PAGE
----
The mean of operative time in our study was very high compared to those of Manyilirah and al, both for Desarda technique (10 minutes) and Lichtenstein technique (15.9 minutes) [6]. But according to the literature, our average operative time was comparable to those prosthesic repair, including laparoscopic and was well below those of hernioraphy (Bassini and Shouldice) [7, 8]. The difference can be explained by the fact that in our study, it involves the entire surgery, contrary to the cited authors wich took into account only the main surgical act.


The rate of wound infection in our study was comparable to that of the first serie reported by Dieng and al. [4]. This result is very high compared with those of 2 series of Desarda who noted this complication in respectively 0.6% and 1%. This significant difference can be explained by the fact that the author used antibiotic prophylaxis, which was not the case in our study [2]. The infection would be favored by the anterior approach and degree of dissection, but also by frequent aseptic mistakes in our context. She is almost nil in the treatments by posterior approach [7] and frequent in prosthetic treatments by anterior approach [9]. Scrotal hematoma was 1.9% in our study. This rate comparable to that of the first serie described by Dieng and al, was significantly higher than those of the 2 series of Desarda [2,4]. The hematoma would be linked to a problem of hemostasis secondary to extensive dissection [10]. Pathophysiology of acute post-operative pain does not seem influenced by the surgical technique. Situma, in a comparative study, obtained a comparable rate of acute pain between Desarda and Bassini techniques, despite the extenssive dissection in the herniorraphy [11]. Similar results were reported by Desarda in its 2 series [2,5]. Acute pain was also similar between Desarda and Lichtenstein techniques [6]. Analysis of these results show that acute pain is more related to the operative wound and is therefore not a good criterion of technical anteriors approachs.

Chronic pain

According to some authors, there are mainly two types of chronic pain after inguinal hernia repair: nociceptive pain linked to tissue trauma and neuropathic pain due to direct damage of the ilioinguinal nerve, iliohypogastric nerve and genital branch of genito-femoral nerve [12,13]. The study of chronic pain has been simplified by the Cunningham team which classified into 3 types: somatic pain (tissue tension), neuralgic pain (nerve injury) and visceral pain (obstruction of the vas deferens tube by scar fibrosis) [14]. According to this theory, the conventional processes (Bassini, Shouldice and Mac Vay) caused more chronic pain because they associate this three mechanisms [15]. In the literature, the rate of chronic pain in this techniques varies between 0 and 53% in herniorraphies [10,13]. The processes by aponevrotic plasty, despite their anterior approach, have chronic pain rate very low, comparable to laparoscopic technique. Indeed, in their study on the plasty by the rectus muscle aponeurosis (Vayre Petit Pazos technique), Phe et al. Only 3.7% reported chronic pain with a mean follow-up of 8 months [16]. This low incidence of residual pain in aponevrotic plasties, have an anatomical and physiological explanation. Anatomically, the technique does not expose iliohypogastric and ilioinguinal nerves to compression sutures as in the Lichtenstein technique. Physiologically, the scarring fibrosis is in the heart of the painful phenomena in hernia repair. This fibrosis is particularly important in extenssive dissection, especially when a foreign body is used. [17]. According recent publications, the prosthesis causes progressive scarring fibrosis that can injure the nerves of the inguinal region. This phenomenon is the cause of the frequency of late pain in anteriors hernioplasties [16]. Our results were higher (11.3%) compared to literature but the pain was mild (VAS between 1 and 2) in all cases. However, the lowest rates of chronic pain remain the fact of laparoscopic techniques [17].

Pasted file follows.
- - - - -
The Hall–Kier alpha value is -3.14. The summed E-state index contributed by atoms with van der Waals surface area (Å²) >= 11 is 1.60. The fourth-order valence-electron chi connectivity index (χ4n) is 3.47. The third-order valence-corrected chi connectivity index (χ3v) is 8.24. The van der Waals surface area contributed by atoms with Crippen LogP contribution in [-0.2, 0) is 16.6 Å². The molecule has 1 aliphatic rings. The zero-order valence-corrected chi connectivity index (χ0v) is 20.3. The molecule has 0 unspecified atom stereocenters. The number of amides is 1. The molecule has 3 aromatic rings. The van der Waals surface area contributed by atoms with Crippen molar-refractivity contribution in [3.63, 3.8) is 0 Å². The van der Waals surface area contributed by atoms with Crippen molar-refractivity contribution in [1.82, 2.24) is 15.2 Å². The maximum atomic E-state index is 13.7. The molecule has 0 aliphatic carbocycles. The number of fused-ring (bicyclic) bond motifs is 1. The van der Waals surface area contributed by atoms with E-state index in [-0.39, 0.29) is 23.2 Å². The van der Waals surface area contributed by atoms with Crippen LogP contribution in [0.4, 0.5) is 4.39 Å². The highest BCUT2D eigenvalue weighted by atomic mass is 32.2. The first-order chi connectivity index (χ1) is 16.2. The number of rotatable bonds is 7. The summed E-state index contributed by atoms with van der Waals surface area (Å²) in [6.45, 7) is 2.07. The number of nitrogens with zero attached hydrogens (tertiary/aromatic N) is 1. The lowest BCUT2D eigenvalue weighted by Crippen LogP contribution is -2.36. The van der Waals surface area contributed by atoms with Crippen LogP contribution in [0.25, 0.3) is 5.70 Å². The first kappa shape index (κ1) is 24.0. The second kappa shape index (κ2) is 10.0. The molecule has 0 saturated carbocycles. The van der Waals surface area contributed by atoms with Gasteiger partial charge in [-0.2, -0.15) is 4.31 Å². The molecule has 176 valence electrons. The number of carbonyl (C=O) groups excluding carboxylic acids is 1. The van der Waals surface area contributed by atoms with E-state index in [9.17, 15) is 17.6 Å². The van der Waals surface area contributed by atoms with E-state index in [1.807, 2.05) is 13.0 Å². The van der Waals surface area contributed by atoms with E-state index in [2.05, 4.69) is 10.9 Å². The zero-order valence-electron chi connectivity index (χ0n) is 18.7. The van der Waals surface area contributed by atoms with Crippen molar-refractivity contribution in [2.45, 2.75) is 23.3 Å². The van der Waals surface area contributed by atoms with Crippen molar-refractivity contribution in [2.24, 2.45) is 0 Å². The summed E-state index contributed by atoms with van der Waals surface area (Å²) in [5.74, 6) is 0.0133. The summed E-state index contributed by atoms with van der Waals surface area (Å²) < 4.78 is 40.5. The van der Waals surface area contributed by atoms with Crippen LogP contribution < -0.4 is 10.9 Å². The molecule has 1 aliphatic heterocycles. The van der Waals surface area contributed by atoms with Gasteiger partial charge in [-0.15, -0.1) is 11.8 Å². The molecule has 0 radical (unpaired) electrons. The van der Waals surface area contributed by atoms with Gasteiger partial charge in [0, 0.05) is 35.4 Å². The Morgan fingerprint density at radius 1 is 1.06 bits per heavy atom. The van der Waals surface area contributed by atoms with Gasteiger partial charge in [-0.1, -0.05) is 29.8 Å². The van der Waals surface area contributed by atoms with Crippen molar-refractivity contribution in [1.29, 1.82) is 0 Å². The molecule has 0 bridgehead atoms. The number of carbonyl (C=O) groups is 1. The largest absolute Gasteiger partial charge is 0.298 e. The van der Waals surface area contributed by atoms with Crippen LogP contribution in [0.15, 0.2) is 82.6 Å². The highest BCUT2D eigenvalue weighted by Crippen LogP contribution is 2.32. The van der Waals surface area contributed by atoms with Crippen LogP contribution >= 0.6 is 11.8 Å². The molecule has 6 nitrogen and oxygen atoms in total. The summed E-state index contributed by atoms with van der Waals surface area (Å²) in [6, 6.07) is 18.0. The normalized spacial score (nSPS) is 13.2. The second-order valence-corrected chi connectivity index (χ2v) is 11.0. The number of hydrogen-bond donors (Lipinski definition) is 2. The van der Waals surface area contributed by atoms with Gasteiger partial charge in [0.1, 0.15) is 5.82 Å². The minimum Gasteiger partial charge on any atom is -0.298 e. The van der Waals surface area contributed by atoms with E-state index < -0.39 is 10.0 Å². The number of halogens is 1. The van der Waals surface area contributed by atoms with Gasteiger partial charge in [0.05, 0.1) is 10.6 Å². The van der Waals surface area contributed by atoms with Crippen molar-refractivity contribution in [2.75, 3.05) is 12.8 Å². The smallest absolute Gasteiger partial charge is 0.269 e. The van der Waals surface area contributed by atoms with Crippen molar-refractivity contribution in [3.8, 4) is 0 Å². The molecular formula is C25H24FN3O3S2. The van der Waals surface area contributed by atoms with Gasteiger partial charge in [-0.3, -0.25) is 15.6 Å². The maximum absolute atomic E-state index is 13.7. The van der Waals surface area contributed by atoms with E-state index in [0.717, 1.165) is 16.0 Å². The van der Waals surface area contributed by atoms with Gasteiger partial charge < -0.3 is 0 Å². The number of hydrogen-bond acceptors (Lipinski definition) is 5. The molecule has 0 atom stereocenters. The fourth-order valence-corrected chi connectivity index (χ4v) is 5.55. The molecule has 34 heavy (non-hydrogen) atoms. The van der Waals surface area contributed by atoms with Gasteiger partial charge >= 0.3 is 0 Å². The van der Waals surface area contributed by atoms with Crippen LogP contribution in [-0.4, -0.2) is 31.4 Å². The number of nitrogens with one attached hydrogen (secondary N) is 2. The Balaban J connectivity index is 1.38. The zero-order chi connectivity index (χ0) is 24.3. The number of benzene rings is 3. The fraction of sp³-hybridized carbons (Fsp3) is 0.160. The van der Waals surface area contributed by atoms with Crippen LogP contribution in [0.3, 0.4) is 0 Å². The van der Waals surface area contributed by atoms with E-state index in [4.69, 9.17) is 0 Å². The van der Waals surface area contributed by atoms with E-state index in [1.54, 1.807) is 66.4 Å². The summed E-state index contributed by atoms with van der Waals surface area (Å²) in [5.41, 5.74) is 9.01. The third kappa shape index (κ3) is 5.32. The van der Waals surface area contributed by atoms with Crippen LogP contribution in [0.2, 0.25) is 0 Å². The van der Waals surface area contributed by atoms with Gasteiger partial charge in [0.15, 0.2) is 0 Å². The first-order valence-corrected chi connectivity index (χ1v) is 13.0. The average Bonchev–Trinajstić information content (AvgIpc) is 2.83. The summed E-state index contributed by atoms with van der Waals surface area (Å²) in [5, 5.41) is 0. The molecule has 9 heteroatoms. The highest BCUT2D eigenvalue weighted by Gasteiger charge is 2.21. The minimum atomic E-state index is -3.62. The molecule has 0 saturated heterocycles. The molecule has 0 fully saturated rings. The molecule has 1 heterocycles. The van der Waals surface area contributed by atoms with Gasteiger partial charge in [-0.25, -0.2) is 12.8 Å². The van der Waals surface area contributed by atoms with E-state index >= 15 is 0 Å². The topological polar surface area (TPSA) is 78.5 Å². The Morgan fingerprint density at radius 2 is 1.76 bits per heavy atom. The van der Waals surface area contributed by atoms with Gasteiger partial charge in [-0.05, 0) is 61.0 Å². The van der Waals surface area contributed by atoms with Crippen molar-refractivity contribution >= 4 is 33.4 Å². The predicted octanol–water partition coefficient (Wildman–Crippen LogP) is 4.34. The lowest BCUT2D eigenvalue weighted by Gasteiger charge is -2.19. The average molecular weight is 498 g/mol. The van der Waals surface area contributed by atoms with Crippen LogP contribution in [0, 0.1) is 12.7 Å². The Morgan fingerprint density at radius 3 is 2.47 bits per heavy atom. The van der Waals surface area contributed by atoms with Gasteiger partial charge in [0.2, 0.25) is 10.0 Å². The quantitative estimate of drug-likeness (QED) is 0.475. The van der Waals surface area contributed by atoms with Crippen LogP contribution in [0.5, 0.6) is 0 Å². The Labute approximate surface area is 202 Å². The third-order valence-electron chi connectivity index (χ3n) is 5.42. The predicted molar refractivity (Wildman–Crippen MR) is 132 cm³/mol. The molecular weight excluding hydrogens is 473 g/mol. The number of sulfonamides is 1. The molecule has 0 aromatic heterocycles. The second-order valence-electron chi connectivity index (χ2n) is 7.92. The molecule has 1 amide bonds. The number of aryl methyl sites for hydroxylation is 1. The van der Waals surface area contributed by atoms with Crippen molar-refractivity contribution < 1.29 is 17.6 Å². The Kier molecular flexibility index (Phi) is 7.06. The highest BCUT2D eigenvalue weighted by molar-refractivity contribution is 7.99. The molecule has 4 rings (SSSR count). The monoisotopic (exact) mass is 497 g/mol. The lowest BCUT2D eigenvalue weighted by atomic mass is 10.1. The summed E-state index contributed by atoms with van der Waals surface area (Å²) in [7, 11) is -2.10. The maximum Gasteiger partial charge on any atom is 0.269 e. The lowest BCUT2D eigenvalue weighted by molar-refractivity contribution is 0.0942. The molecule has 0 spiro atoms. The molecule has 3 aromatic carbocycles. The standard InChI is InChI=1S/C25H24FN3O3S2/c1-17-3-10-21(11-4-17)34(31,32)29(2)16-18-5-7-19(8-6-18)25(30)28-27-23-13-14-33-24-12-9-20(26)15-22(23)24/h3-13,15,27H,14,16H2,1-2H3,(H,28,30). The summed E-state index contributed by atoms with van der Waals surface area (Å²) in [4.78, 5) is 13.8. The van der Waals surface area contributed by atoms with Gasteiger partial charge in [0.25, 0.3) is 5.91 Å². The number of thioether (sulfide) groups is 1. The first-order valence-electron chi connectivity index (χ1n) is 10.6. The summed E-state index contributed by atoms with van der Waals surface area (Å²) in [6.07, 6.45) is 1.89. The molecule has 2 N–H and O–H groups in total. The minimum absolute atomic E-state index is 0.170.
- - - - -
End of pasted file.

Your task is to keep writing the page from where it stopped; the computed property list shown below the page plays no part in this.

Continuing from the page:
According Barrier and al, the recurrence rate depends on the time elapsed after surgery. In a study of 1474 patients, he reported 42% recurrence at 2 years, 34% at 5 years and 19% over 20 years [18]. Several studies were done on the recurrence rate of inguinal hernia repair. Conventional techniques making with tension sutures, lead to more of recurrence, with rates ranging between 6.1% and 11.2% after a mean follow-up of 8.5 years [10]. Prosthetic repair cause to less recurrence. George and al. reported a recurrence rate of 0.2% in a retrospective study of 540 patients operated by the Lichtenstein technique with a follow-up of 3.8 years [19]. Similar results were reported by most authors [8,20,21]. In the study of Phe and al, the plasty with rectus muscle aponeurosis had a similar rate to prosthetic techniques (1.2% recurrence) with a follow-up of 71 months [16]. Recurrence rate was similar in our study with a recurrence rate to 1.8% and the follow-up was 33 months. Desarda, pioneer of the technique, observed one case of recurrence (0.25%) with a follow-up of 24 months in its first serie and not recorded recurrence in its second serie with more operated patients (860 patients) and a larger average follow-up of 96.6 months [2,5]. These results are explained by the anatomic and physiological principle of aponevrotic plasty. Anatomically, as all plasties, the Desarda prossess is to close of the posterior wall of the inguinal canal without tension [5]. Physiologically, the intra-abdominal pressure is the main mechanism involved in prosthetic repair because it is this pressure that folds the prosthesis against the abdominal wall in the posterior approach techniques (Laparoscopy). In contrary, the Lichtenstein technique does not involve this phenomenon, due to the superficial position of the prosthesis [22]. In Desarda tehnique, the aponevrotic flap prevents recurrence by dynamic mechanisms that corrects the deficit of aponevrotic extensions by muscular contractions [5]. The use of the aponeurosis as material of plasty, regardless of patient age, is a safe attitude, because the aging process is minimal in the fascia and tendons [2].


Desarda technique is an autoplasty by external oblique aponeurosis. In vew of its results, it is an alternative solution to Lichtenstein technique, especially as it is a physiological response to pathogenesis of inguinal hernia.